Saturday, April 11, 2015

Ireland's Music: The Alt

Knocknarea, near Sligo in the west of Ireland, is a place of history marked by stones and tombs going back to the Neolithic Age. It is a place of legend and story, going back, perhaps, beyond that. It is also a place of connection and friendship, qualities much in evidence when three Irish musicians gathered near there to rehearse for what would become a new collaboration. They named they decided to name their band and the first recording they would create after a glen on the side of the mountain which is called The Alt.

It is not that John Doyle, Nuala Kennedy, and Eamon O’Leary were looking for extra things to do: each has a lively career in solo work, in bands, and in teaching. When Kennedy and Doyle crossed paths on Cape Breton Island at the Celtic Colours Festival, though, they found a musical connection they wanted to explore further, and soon added O’Leary to the mix. Each of the three is an accomplished singer. Kennedy plays whistles and flutes. Doyle and O’Leary are both guitarists and play bouzouki. All of them are rooted in the music of Ireland, and have deep knowledge of songs and tunes of their native country, and each has experience of living and traveling in other lands.

All of these things play into the music they chose to record together. Though each is an accomplished writer of song and tune, they decided for their first album together to focus on music from the tradition. Each brought music to their gatherings, songs and tunes with story and melody that spoke to and of the traditions of the music of Ireland and to qualities of life, connection, and story that speak across time as well. There are love songs of varied sorts, songs of travel and of change, despair and hope, a touch of wry humor, and through it all, really fine stories well told. There is journey in the words and in the melodies as well, from quiet to rollicking, from rhythms to dance or tap your foot along to ones to lean in and listen closely. Songs include Finn Waterside, Willie Angler (also known as The Banks of the Bann), The Eighteenth of June, Lovely Nancy, Cha Tig Mor mo Bhean Dhachaigh sung in Scottish Gaelic, a nod to Kennedy’s longtime residence in Edinburgh), and One Morning in May.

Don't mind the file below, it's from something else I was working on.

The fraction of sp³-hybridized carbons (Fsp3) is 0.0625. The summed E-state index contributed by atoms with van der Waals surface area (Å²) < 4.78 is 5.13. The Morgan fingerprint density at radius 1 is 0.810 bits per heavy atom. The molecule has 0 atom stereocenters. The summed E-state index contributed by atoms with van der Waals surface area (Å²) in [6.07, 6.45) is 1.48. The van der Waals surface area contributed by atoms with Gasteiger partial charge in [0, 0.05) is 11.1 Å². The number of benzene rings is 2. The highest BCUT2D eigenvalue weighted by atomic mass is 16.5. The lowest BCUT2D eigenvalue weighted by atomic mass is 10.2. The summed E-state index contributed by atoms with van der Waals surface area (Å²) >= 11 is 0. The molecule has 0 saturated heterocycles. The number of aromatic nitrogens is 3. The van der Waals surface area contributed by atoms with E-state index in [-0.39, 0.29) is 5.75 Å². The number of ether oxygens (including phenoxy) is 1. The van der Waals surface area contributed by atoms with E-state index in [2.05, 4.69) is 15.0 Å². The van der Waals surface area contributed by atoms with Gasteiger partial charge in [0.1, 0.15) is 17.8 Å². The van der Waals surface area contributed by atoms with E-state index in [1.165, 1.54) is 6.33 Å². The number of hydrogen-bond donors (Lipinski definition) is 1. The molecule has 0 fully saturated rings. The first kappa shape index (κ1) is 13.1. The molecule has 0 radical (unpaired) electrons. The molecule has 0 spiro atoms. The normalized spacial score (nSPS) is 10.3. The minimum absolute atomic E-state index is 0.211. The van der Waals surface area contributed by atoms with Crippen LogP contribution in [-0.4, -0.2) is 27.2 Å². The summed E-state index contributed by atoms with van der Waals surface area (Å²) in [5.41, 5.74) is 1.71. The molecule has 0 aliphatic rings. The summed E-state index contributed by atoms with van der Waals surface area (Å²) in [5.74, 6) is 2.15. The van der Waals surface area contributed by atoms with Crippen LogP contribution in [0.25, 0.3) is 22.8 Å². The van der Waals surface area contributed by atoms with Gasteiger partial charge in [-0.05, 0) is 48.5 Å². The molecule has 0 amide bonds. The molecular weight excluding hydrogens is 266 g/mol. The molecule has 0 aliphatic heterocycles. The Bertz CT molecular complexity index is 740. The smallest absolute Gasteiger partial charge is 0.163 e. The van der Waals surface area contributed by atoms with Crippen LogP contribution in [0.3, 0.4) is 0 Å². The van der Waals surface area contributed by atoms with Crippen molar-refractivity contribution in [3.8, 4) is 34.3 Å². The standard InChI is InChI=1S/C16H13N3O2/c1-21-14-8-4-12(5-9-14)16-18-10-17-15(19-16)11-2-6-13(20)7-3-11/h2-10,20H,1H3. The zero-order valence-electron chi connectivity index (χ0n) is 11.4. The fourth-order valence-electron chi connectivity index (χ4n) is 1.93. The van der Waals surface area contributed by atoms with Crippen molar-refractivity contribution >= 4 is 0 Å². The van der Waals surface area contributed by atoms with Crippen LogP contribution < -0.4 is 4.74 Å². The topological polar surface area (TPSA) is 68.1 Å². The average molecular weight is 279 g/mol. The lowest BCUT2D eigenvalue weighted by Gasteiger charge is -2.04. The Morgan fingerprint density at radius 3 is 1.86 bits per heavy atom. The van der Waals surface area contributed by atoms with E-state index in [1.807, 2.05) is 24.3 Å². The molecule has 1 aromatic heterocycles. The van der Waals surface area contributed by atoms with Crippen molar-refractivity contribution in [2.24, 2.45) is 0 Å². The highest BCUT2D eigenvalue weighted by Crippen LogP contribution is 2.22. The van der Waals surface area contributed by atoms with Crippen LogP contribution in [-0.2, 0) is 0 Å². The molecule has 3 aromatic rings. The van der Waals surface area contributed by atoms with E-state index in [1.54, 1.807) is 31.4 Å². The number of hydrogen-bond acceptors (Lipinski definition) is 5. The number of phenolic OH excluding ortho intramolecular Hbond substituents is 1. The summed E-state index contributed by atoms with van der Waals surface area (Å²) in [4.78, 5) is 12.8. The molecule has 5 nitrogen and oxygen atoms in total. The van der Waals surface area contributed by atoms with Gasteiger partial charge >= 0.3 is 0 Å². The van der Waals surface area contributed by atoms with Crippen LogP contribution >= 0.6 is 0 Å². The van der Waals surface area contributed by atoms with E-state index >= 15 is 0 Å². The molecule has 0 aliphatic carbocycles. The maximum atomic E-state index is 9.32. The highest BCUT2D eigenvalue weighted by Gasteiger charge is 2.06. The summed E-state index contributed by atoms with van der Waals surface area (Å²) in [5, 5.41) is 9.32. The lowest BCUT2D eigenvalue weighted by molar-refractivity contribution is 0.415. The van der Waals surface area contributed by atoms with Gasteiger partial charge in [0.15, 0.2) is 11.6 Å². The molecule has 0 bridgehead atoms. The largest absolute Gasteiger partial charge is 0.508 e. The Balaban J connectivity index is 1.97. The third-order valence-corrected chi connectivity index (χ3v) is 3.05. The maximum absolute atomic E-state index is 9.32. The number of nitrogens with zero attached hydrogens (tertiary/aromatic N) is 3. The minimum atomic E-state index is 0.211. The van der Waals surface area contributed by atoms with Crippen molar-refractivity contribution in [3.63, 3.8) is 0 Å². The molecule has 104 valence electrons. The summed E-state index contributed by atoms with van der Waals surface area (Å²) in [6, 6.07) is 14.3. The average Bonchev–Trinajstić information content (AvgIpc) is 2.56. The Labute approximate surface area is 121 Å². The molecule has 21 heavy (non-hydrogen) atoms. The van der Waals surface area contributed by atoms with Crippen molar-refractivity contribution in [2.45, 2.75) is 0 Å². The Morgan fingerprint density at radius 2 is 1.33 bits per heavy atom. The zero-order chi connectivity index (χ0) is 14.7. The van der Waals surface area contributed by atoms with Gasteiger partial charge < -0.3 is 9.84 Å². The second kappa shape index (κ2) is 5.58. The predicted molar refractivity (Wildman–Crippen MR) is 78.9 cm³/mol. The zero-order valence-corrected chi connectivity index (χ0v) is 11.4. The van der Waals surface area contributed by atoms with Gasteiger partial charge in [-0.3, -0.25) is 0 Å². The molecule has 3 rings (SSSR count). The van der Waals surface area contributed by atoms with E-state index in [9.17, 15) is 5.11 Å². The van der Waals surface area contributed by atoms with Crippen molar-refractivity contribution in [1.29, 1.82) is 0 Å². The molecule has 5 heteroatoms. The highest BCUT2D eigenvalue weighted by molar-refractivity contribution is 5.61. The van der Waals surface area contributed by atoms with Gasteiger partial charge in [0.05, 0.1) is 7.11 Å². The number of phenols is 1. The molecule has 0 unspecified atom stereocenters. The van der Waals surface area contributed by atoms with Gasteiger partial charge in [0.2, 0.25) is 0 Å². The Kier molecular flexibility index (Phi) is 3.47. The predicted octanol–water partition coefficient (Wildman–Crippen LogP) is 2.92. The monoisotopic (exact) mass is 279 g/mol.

Trading lead and harmony singing, lead lines and backup on their instruments, Doyle, Kennedy, and O’Leary create music which is at once intricate, delicate, strong, and straightforward. Begun in the shadow of Knocknarea in the west of Ireland and brought to recorded form in a quiet cabin the Appalachian Mountains of the southern United States,The Alt holds history, melody and stories well told, and the heart of friendship in the sharing of them all.

You may also wish to see
Shadow and Light: Irish Music from John Doyle
 music and journey

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posted by Kerry Dexter at


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